PARADISE, Calif. (AP) — The search for remains of victims of the devastating Northern California wildfire took on a new urgency Monday as rain in the forecast threatened to complicate those efforts while also bringing relief to firefighters.
Hundreds of crews and volunteers were searching the ash and rubble where homes stood before flames engulfed the Sierra foothills town of Paradise and surrounding communities, killing at least 77 people in the deadliest U.S. wildfire in a century.
The fire has destroyed more than 10,500 homes while burning 234 square miles (606 sq. kilometers). It was 65 percent contained.
The rain expected to arrive Wednesday could cause wet ash to flow down steep inclines in the mountainous region, forecasters said.
Rescue workers wore white coveralls, hard hats and masks as they poked through debris, searching for bone fragments before rain could wash them away or turn loose, dry ash into thick paste.
A team of 10 volunteers accompanied by a cadaver dog went from house to house in the charred landscape. Some went to homes where they had received tips that someone might have died.
They used sticks to move aside debris and focused on vehicles, bathtubs and what was left of mattresses for possible signs of victims.
When no remains were found, they spray-painted a large, orange “0″ near the house and moved on.
Robert Panak, a volunteer on a team from Napa County, said he was trying to picture each house before it burned and imagine where people might have taken shelter.
“I just think about the positives, bringing relief to the families, closure,” Panak said.
The search area is huge and the fire burned many places to the ground, creating a landscape unique to many search-and- rescue personnel, said Joe Moses, a commander with the Monterey County Sheriff’s Office, who is helping oversee the effort.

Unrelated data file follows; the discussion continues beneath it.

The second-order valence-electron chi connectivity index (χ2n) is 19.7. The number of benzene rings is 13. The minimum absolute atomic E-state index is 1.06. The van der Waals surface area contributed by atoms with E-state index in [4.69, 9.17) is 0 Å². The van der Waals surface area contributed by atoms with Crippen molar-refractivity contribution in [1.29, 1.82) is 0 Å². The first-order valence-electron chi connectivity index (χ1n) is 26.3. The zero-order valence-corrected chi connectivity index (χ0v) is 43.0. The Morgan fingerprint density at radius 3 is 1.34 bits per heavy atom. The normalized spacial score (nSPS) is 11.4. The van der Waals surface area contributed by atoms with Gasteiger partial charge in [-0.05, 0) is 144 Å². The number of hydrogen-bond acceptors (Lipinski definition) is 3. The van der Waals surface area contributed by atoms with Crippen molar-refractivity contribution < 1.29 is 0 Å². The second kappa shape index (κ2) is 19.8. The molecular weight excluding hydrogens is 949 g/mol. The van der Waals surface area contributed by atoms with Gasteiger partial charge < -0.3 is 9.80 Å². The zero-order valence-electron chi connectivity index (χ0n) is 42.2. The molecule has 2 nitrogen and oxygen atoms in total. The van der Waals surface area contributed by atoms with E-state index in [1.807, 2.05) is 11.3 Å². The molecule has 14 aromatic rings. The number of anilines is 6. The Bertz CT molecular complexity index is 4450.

“Here we’re looking for very small parts and pieces, and so we have to be very diligent and systematic,” he said Friday.
Sheriff Kory Honea said it was possible that the exact death toll from the blaze would never be known. He also questioned whether the search for remains could be completed by midweek when the rain is forecast.
“As much as I wish that we could get through all of this before the rains come, I don’t know if that’s possible,” he said.
About 1,000 names remain on a list of people unaccounted for more than a week after the fire began in Butte County about 140 miles (225 kilometers) north of San Francisco.
Authorities don’t believe all those on the list are missing and the number dropped by 300 on Sunday as more people were located or got in touch to say they weren’t missing.
On Sunday afternoon, more than 50 people gathered at a memorial for the victims at First Christian Church in Chico, where a banner on the altar read, “We will rise from the ashes.”
People hugged and shed tears as Pastor Jesse Kearns recited a prayer for firefighters, rescuers and search teams: “We ask for continued strength as they are growing weary right now,” Kearns said.
Paul Stavish, who retired three months ago from a Silicon Valley tech job and moved to Paradise, placed a battery-powered votive candle on the altar as a woman played piano and sang “Amazing Grace.”
Stavish, his wife and three dogs escaped the fire, but their house is gone. He said he was thinking of the dead and mourning for the warm, tight-knit community.
“This is not just a few houses getting burned,” he said. “The whole town is gone.”
Associated Press journalists Christopher Weber and Brian Melley in Los Angeles contributed to this report.